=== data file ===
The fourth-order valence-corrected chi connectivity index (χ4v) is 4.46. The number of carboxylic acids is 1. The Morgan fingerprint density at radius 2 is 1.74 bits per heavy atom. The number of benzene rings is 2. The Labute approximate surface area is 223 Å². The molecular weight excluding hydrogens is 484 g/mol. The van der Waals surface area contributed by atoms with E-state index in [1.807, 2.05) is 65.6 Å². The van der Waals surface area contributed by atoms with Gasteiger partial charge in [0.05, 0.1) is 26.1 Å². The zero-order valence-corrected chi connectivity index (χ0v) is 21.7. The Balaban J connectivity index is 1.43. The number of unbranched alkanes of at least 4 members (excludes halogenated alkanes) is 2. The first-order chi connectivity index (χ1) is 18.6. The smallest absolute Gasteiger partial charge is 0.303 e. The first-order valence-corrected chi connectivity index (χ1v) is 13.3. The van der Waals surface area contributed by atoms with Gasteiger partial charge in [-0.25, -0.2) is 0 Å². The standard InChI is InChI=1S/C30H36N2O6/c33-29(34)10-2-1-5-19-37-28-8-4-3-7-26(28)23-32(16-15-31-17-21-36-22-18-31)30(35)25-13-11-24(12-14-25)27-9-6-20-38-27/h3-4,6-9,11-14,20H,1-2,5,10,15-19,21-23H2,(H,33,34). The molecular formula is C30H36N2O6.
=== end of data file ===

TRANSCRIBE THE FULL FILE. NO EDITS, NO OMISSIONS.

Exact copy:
The fourth-order valence-corrected chi connectivity index (χ4v) is 4.46. The number of carboxylic acids is 1. The Morgan fingerprint density at radius 2 is 1.74 bits per heavy atom. The number of benzene rings is 2. The Labute approximate surface area is 223 Å². The molecular weight excluding hydrogens is 484 g/mol. The van der Waals surface area contributed by atoms with E-state index in [1.807, 2.05) is 65.6 Å². The van der Waals surface area contributed by atoms with Gasteiger partial charge in [0.05, 0.1) is 26.1 Å². The zero-order valence-corrected chi connectivity index (χ0v) is 21.7. The Balaban J connectivity index is 1.43. The number of unbranched alkanes of at least 4 members (excludes halogenated alkanes) is 2. The first-order chi connectivity index (χ1) is 18.6. The smallest absolute Gasteiger partial charge is 0.303 e. The first-order valence-corrected chi connectivity index (χ1v) is 13.3. The van der Waals surface area contributed by atoms with Gasteiger partial charge in [-0.25, -0.2) is 0 Å². The standard InChI is InChI=1S/C30H36N2O6/c33-29(34)10-2-1-5-19-37-28-8-4-3-7-26(28)23-32(16-15-31-17-21-36-22-18-31)30(35)25-13-11-24(12-14-25)27-9-6-20-38-27/h3-4,6-9,11-14,20H,1-2,5,10,15-19,21-23H2,(H,33,34). The molecular formula is C30H36N2O6.